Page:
And thus, we are introduced to Abhiram’s idiosyncrasies, where he would greet men in his office but ignore women, reprimand his colleague for even thinking about falling in love or getting married. “Transformer-laki ammayilaki entha dooranga unte antha manchidhi. Current theegalu ekki adukuntanu antav enti vayya. Kaki la madipothav (You should stay away from transformers and women. Why do you want to play with electric cables? You’ll get electrocuted and become as black as a crow),” Abhiram tells his employee, who’s in love with a colleague.
One fine day, Abhiram’s uncle appoints Harika (Sonali Bendre), as an assistant manager. Few days later, Harika gets so upset with Abhiram’s attitude towards her that she resigns from her job. This in turn prompts Abhiram’s uncle to reveal a flashback where we are told that Abhiram had fallen in love with Maheshwari (Anshu), but when he’s told that she got married to someone else, he makes up his mind to never fall in love ever again. And to everyone’s surprise, he begins to hate women. Soon, Harika is promoted as a manager and Abhiram gets suspended. The rest of the story is about how Abhiram learns to fall in love again, after he goes on a business trip to Paris with Harika and S Lavangam (Brahmanandam).
The film, written by Trivikram Srinivas, was clearly inspired from Mel Gibson and Helen Hunt starrer What Women Want, but its charm lied in its ability to make us laugh almost till the climax sequence. One of the prominent things that stands out in the film is its usage of satire and quirky characters to convey a point across. When Bunk Seenu (Sunil), the younger brother of Harika’s fiance, visits her house, all of them are shocked to know how short-tempered he is. In one particular scene, Bunk Seenu even yells at Harika’s mother for serving way too much food! Then, there’s Brahmanandam himself, in one of his funniest roles, whose camaraderie and conversations with Nagarjuna bring the house down.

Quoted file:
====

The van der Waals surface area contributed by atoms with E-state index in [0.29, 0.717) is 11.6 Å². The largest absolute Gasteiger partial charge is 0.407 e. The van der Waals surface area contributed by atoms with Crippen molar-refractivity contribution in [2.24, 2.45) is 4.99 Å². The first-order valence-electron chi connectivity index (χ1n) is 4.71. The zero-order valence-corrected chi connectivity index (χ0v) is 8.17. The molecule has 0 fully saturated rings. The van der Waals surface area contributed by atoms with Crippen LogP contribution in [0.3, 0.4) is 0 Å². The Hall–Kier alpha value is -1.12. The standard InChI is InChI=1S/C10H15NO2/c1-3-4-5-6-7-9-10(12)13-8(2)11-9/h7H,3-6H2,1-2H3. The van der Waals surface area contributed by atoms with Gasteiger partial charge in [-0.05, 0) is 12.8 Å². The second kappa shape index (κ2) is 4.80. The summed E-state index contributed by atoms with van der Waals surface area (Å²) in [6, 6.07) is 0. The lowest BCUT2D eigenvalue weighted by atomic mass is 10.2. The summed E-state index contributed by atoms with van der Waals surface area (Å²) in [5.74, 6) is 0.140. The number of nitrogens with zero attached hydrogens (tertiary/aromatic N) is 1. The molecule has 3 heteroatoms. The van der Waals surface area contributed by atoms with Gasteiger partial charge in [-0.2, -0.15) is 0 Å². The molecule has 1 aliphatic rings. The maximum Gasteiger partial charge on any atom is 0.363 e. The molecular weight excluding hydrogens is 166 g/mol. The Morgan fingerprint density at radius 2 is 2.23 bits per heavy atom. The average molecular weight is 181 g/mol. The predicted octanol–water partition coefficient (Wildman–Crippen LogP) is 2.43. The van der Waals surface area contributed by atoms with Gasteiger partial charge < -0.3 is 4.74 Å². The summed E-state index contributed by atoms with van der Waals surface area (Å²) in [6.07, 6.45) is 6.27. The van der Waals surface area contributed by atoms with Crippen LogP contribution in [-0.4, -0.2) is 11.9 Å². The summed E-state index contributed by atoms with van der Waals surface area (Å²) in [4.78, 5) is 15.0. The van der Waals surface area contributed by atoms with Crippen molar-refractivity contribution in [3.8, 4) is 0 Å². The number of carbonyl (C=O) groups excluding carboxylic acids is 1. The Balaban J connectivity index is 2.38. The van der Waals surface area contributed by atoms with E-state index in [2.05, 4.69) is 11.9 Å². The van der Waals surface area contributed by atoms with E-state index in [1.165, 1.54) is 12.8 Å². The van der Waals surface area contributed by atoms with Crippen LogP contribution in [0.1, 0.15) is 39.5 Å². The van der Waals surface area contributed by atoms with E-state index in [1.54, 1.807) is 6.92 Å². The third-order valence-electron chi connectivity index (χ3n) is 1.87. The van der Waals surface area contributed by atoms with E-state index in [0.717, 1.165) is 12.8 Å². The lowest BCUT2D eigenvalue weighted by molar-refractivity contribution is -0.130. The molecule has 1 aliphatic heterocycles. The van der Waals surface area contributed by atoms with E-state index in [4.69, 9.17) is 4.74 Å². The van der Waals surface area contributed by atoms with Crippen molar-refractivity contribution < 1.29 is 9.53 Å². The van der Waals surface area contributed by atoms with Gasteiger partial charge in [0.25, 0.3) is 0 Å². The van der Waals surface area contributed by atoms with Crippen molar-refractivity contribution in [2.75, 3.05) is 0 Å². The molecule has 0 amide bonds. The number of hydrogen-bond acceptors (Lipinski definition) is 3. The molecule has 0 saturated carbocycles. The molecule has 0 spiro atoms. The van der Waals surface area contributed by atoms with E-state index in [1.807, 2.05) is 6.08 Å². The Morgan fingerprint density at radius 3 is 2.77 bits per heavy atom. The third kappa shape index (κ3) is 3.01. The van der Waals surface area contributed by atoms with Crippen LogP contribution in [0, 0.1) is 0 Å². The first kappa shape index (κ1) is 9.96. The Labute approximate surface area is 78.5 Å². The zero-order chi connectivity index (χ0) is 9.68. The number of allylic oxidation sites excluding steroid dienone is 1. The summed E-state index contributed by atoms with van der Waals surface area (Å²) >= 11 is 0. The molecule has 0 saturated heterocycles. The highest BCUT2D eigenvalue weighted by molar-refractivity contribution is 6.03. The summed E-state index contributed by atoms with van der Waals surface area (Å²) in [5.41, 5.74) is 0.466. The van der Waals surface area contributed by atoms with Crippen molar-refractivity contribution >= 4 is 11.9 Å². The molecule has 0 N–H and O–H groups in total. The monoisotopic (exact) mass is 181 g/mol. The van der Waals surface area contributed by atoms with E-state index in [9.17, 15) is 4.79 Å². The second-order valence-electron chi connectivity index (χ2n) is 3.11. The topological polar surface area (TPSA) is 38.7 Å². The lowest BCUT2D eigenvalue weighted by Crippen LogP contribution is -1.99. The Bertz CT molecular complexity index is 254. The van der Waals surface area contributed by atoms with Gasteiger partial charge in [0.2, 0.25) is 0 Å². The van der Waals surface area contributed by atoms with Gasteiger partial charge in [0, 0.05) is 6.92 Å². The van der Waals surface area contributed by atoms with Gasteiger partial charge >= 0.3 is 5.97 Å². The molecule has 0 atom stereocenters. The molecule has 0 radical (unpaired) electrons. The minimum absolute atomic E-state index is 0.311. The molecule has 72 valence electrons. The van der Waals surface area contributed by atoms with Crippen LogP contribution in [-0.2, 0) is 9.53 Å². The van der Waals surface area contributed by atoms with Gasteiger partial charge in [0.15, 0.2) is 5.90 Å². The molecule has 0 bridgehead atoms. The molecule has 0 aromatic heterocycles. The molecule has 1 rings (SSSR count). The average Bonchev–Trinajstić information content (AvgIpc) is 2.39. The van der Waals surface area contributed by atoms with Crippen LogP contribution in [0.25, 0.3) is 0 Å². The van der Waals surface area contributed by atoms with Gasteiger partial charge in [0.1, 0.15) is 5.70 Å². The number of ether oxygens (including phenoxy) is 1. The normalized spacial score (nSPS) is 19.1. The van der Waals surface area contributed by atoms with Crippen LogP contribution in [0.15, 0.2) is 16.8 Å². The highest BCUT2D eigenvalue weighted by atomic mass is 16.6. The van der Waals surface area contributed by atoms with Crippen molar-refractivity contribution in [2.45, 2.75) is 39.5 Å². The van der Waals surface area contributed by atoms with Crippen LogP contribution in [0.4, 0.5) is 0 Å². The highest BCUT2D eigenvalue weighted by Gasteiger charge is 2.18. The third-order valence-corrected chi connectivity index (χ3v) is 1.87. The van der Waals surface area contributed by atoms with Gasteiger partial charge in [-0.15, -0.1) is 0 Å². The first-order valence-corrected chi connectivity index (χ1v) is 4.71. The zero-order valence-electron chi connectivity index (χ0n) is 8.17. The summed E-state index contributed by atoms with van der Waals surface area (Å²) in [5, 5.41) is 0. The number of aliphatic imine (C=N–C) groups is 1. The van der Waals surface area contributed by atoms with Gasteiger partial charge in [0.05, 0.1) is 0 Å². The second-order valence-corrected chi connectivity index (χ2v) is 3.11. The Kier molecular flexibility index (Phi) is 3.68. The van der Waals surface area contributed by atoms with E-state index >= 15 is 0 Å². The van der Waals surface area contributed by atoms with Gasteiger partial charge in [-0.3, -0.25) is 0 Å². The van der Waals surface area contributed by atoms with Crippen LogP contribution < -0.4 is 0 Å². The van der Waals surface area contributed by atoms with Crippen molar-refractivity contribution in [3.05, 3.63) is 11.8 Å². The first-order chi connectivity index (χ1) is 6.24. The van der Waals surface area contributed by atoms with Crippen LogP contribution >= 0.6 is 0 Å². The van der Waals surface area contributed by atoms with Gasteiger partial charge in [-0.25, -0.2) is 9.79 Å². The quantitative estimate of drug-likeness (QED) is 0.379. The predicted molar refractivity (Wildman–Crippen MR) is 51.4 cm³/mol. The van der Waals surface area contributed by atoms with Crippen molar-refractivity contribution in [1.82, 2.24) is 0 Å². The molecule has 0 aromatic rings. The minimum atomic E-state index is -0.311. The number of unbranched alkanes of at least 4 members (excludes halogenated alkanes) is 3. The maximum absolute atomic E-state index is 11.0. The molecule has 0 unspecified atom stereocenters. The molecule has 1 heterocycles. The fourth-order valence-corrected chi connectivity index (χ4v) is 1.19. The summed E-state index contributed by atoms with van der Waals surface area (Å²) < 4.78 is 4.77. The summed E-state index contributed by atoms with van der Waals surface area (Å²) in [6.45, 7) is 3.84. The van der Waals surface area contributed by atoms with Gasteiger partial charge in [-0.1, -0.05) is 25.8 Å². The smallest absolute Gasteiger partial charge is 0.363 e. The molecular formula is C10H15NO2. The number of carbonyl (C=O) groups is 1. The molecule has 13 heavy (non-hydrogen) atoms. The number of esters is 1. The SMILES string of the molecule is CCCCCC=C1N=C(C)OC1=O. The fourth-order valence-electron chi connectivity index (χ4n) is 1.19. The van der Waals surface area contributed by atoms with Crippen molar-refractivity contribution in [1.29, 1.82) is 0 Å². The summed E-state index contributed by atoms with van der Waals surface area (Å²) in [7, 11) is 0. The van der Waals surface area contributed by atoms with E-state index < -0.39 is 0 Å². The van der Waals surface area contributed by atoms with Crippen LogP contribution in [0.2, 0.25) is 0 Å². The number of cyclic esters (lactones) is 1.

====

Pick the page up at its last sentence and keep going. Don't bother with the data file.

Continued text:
The film made me even dream about visiting Paris and reliving all those scenes in the exact same locations where it was shot, particularly the bridge which Nagarjuna refuses to walk on because he’s scared of water.
15 years ago, everything about the film – the dialogues, the onscreen chemistry between Nagarjuna and Sonali Bendre, Nagarjuna’s styling, Devi Sri Prasad’s music – had become a sensation. But in all these years, neither its comedy nor its characters seem dated. Every dialogue has become a pop culture phenomena and today, the film inspires several memes. The film also made the concept of of ‘counters’ more mainstream than ever before.
For instance, when Sunil quips, “Antharvedi lo Pelli aithe, Hyderabad lo pandhiri vesaaru. Ento! (The wedding is in Antharvedi, but they’ve decorated the house in Hyderabad), an old man retorts, “Penam meedha dosalu vesthe, manam plate lo pettukune thintam kadha (We make dosas on a tawa, but we can’t eat it on that. We have to use a plate for that).” The film is filled with more such puns, which are more like words of wisdom coated with dollops of satire.
In the end, Manmadhudu is a story about love and finding love when you least expect it. That it brought together some of the finest talents in the industry back then and delivered an experience that continues to be funny to this day is nothing short of an achievement.
The title ‘Manmadhudu’ became some sort of a prefix to Nagarjuna’s name, and the film showed us why Trivikram became ‘Guruji’ of Tollywood. But hey, I know, – Meetho satire esthe, nenu retire aipotha ani. Some lines are best left without translation. 15 years later, the film still feels like sunshine on a cold day and this might very well be true a decade from now as well.